A prompt response for ~ Inspiration Monday: NOISE MIRAGE
Images courtesy of pixabay.com
by John Yeo
“Mr, Eagleton, I am afraid your hearing is well below par and deteriorating rapidly. My advice to you is to take advantage of one of our superior hearing aids, and enjoy what little hearing you have left.”
The Consultant looked grave as he uttered these words solemnly. “I understand you are a professional musician and your hearing is extremely important to you. Sadly I have to inform you of the fact that you will be profoundly deaf within months.”
Charles sat stunned in the surgery, unable to move, replaying the words over and over again in his mind. Like the sounds of a funeral dirge, marking the end of his career and his livelihood.
“Is there no hope of any form of treatment that will counteract the diagnosis? Anything at all, I would even consider a double ear transplant. Please, Doctor; I will pay anything for the chance of a cure.”
“I’m sorry Mr. Eagleton, there is nothing to be done. My advice is to enjoy every sound you hear as if it is the last sound you will ever hear. Sadly anything you seem to hear in future will be chords and musical passages from your lifetime of musical memories. Something of a noise mirage. Memories of music replaying in your consciousness forever.”
Charles Eagleton allowed this news to penetrate to the centre of his very being.
“May I use your toilet please Doctor?”
“Of course Mr. Eagleton, you know which door by now.” replied the Audiologist, smiling.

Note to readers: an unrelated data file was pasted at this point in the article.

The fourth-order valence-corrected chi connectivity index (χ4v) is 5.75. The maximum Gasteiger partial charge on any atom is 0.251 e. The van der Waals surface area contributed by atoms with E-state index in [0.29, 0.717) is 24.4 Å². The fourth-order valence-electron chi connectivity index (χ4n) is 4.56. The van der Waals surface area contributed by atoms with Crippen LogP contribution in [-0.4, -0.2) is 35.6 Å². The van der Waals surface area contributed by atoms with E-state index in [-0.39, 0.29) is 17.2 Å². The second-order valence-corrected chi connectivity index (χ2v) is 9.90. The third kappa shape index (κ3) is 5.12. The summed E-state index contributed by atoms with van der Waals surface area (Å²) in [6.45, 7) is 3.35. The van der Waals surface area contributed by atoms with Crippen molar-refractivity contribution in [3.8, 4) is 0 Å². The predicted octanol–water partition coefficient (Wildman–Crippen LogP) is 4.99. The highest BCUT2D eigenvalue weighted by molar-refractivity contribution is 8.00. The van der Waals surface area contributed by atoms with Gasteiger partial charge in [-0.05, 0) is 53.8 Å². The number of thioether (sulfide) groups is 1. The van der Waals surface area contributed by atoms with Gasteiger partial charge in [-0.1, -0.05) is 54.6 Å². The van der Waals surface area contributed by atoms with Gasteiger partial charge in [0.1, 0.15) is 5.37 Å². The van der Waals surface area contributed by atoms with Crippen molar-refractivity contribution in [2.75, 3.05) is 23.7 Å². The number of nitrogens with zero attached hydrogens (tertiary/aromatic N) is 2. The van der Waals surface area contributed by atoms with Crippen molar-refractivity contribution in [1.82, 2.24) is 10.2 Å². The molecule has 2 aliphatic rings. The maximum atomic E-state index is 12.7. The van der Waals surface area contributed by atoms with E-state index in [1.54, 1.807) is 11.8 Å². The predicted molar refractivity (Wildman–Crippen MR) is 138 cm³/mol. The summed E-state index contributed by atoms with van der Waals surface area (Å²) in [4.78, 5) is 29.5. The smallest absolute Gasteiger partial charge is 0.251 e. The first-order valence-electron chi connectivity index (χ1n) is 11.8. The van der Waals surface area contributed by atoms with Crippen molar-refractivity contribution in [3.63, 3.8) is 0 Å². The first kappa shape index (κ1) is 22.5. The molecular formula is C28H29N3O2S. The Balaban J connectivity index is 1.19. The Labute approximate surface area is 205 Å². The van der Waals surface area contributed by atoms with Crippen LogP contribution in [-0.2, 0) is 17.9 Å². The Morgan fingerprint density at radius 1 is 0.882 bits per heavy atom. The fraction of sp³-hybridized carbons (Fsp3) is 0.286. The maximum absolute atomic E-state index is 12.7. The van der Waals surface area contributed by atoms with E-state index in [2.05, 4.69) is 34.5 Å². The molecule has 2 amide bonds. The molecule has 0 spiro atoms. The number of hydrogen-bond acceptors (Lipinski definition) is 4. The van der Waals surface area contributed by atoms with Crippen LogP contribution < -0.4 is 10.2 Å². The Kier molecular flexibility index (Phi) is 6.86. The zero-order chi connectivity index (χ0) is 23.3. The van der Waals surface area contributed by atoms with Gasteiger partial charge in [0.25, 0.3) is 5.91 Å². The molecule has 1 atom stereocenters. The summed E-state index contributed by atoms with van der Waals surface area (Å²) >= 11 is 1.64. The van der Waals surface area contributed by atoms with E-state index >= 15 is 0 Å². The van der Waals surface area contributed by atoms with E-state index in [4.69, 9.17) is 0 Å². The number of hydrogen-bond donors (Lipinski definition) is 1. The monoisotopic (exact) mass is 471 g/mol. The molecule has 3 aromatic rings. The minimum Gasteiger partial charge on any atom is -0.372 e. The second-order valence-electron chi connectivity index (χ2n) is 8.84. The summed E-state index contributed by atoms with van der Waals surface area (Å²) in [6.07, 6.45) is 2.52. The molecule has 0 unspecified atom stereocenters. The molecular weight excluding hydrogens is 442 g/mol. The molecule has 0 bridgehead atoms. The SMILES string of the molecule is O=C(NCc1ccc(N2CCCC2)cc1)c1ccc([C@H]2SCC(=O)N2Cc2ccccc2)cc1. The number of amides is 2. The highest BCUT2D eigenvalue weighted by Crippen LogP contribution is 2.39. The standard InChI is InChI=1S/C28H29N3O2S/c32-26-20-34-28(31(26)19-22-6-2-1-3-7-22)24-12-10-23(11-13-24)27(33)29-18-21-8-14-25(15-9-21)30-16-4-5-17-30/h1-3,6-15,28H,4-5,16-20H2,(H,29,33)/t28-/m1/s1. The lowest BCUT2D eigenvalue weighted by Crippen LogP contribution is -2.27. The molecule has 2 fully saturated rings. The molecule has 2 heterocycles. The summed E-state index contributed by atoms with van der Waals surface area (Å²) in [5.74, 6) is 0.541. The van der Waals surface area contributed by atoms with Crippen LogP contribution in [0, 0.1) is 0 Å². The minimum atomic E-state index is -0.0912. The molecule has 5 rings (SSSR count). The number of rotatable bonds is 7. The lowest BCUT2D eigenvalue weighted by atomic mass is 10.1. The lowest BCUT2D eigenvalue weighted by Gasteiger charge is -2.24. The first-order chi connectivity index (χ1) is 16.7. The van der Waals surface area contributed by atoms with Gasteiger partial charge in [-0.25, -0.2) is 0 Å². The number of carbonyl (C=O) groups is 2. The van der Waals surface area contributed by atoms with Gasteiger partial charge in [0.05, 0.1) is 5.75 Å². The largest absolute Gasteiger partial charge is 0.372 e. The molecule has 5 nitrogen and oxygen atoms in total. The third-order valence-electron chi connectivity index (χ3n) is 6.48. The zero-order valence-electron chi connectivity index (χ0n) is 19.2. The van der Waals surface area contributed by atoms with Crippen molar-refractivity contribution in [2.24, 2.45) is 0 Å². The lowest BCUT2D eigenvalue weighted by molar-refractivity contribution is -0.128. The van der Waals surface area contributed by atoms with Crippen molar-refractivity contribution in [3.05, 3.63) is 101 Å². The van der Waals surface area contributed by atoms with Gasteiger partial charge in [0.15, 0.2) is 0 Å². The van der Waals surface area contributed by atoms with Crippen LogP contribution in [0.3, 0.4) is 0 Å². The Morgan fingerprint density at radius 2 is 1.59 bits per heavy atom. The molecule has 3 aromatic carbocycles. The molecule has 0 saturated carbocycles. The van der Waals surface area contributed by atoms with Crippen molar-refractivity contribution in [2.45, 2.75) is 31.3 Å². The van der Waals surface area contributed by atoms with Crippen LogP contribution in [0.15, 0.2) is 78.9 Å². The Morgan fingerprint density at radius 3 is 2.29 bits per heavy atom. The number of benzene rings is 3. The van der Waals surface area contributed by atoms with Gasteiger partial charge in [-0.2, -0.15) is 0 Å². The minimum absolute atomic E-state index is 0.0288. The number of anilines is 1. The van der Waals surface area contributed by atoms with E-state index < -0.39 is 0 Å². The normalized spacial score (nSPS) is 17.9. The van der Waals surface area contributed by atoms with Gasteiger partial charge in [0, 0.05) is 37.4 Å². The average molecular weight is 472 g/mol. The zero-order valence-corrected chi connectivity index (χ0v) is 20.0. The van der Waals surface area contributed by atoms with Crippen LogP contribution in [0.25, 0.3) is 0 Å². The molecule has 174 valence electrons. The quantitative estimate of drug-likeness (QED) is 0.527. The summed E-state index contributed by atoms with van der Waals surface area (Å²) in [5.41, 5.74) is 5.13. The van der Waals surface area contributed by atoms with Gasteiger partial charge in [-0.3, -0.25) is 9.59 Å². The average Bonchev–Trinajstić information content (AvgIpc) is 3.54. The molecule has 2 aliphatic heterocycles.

Charles Eagleton locked the door of the large well-fitted disabled toilet and morosely sat on the seat cover. ‘There’s no point in going on; I can’t forever rely on music by mirage! I had a feeling this would happen, good job I thought things through. Vincent Van Gogh was right. What good are ears if you can’t hear anything, I might as well cut the useless appendages off. Maybe I will be able to get some hearing on the other side.’
He pulled a large sharp kitchen knife from his attaché case and stood before the bathroom mirror poised to cut his ears off and perhaps he thought, ‘I may die of the pain and loss of blood.
Suddenly the beautiful melodic sound of Beethoven’s seventh symphony resounded through his consciousness, filling his mind with the power of the music.
‘Of course, Beethoven was profoundly deaf at the end, yet he still produced such beautiful music. Perhaps there is something in the theory of a noise mirage, taking the form of beautiful music.’
He quickly replaced the knife in his briefcase and walked into the consulting room.
“Thanks Doctor for being so frank; I can see I will have to make some life-altering plans now.”
“Of course Mr. Eagleton; we will be here to help in every possible way. Make another appointment with my secretary, and we will work together. Goodbye!”
“Thanks, Doctor, I will. Goodbye,”
Copyright © Written by John Yeo ~ All rights reserveddu